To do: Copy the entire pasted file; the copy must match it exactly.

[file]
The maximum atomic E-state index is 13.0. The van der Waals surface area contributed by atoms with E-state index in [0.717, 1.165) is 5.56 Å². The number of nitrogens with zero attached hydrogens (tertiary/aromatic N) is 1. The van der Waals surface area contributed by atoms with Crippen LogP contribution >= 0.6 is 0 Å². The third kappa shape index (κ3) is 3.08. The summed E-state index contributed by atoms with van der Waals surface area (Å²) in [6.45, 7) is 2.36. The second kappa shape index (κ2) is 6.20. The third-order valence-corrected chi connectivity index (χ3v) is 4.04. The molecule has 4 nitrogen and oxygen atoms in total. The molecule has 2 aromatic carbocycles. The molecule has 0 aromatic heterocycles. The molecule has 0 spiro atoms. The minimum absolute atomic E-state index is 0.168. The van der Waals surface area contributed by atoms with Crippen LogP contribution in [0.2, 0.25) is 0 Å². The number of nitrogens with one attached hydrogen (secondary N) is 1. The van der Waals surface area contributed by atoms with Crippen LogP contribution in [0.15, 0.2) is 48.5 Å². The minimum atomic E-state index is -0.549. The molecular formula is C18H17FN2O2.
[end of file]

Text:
The maximum atomic E-state index is 13.0. The van der Waals surface area contributed by atoms with E-state index in [0.717, 1.165) is 5.56 Å². The number of nitrogens with zero attached hydrogens (tertiary/aromatic N) is 1. The van der Waals surface area contributed by atoms with Crippen LogP contribution >= 0.6 is 0 Å². The third kappa shape index (κ3) is 3.08. The summed E-state index contributed by atoms with van der Waals surface area (Å²) in [6.45, 7) is 2.36. The second kappa shape index (κ2) is 6.20. The third-order valence-corrected chi connectivity index (χ3v) is 4.04. The molecule has 4 nitrogen and oxygen atoms in total. The molecule has 2 aromatic carbocycles. The molecule has 0 aromatic heterocycles. The molecule has 0 spiro atoms. The minimum absolute atomic E-state index is 0.168. The van der Waals surface area contributed by atoms with Crippen LogP contribution in [0.2, 0.25) is 0 Å². The number of nitrogens with one attached hydrogen (secondary N) is 1. The van der Waals surface area contributed by atoms with Crippen LogP contribution in [0.15, 0.2) is 48.5 Å². The minimum atomic E-state index is -0.549. The molecular formula is C18H17FN2O2.